Posts Tagged ‘Igor Stohl’

The beauty of a move lies not in its appearance but in the thought behind it.  –  Aaron Nimzowitsch

And so too with literature. Occasionally in chess literature we stumble upon a book based upon a concept that appears so self-evidently sound, it demands that we take a deeper look. When I then saw a plethora of rave reviews for the aforementioned text, I was powerless to resist locating it on amazon, and then as if like a robot, began punching in the numbers on the credit card, salivating in stupor, awaiting its delivery with…something or other.

More seriously, I intend to marginally break rank here. I don’t write for anyone or anything other than the joy of writing, which gives me a greater level of freedom than those within literary circles within chess. Some thoughts on that: book reviews tend to suffer from time pressure and lack of interest, and more importantly a lack of freedom. It is in the interests of a titled player not to be too critical of a text published by the company which employs him. Some criticism is both necessary and acceptable as long as the bar is raised accordingly. By this I mean an average book becomes a good book, a good book becomes a great book, and a terrible book becomes a bad book. A lack of time is more pernicious than may first appear. Personally I like to take my time to think more deeply about certain issues, as the answer isn’t always apparent. Sometimes we don’t know for sure how we feel about something until we’ve had a good night’s sleep. Of course, being rubbish at chess means that my understanding of the game is much less than titled opposition, but having invested my entire life into education, having always been an avid reader and lover of writing per se entitles me to an opinion, one which I believe is informed enough to express. In previous posts I durstn’t refer to a text without quoting from it, as I didn’t want to drag the culture of chess literature into the gutter -as its never been there before honest!-but this time it has to be that way. More importantly, I will keep this brief as the text allows me to do this.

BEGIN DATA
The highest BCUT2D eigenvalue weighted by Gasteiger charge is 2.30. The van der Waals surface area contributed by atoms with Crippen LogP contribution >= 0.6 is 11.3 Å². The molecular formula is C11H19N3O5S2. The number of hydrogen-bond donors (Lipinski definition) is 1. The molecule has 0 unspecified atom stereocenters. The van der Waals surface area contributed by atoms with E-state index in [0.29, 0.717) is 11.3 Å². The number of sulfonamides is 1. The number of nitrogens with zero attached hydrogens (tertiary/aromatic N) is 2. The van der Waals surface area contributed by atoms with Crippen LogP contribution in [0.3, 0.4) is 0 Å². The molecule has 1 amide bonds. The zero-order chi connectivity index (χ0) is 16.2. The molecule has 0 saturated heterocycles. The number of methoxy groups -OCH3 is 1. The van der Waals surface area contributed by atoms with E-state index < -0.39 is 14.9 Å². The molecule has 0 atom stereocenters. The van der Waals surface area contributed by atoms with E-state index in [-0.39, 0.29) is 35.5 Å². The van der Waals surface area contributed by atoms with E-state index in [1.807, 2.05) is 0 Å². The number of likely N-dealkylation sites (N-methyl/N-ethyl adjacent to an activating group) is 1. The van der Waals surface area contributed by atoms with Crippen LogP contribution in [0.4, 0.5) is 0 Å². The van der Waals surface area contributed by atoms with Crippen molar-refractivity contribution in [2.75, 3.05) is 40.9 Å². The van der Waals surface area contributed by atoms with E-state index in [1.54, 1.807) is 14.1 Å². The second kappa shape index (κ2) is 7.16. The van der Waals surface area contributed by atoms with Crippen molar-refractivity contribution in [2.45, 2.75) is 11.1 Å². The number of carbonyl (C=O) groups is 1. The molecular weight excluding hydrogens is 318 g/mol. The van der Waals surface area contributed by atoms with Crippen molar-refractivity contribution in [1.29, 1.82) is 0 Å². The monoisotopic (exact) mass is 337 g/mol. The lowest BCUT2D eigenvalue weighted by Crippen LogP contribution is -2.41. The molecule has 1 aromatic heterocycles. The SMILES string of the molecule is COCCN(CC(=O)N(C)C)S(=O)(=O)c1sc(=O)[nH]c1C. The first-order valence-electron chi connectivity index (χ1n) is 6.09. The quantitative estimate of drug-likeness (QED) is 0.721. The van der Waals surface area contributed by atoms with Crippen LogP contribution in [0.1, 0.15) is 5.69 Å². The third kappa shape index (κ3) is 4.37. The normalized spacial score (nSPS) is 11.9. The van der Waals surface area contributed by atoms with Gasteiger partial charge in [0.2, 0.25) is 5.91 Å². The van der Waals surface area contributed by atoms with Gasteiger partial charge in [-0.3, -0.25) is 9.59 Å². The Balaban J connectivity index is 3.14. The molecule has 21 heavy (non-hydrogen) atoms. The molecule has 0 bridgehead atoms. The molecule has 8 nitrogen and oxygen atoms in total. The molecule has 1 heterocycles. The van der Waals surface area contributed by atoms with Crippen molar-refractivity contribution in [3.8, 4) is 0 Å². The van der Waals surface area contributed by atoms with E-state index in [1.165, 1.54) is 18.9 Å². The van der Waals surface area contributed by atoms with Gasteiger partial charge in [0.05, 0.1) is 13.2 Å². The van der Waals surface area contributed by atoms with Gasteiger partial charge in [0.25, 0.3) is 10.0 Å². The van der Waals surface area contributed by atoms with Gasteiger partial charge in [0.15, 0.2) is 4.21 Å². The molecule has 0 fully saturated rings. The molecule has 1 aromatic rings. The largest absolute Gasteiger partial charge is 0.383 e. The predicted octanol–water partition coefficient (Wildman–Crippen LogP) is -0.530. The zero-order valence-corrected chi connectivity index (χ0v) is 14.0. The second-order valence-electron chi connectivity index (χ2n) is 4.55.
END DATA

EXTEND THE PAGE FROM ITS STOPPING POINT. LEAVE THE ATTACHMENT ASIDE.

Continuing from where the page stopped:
The text in question has clearly had a lot of thought put into the construction of it, although some explanation upon how the ‘modern’ era is defined would have been nice. Is there any reason why the author chooses 1993 as a starting date I wonder? The games are chronologically ordered and fascinating without being exceptional due to  the primary purpose of the text being instruction. The quality of the annotation and commentary is consistently high, which makes reading the book an absolute pleasure. Furthermore, Stohl does a good job of choosing lesser known games, and making them, as the title says, instructive. Some of them cannot be found on-line, even though the players are well-known.

A solid effort by Stohl and well-worth buying. He should be very proud of himself. My suggestion for an active reading process with this book is to play through each game carefully, then spend time thinking about how the game is instructive in the context of the modern game. It’s not as easy to do as you might think.


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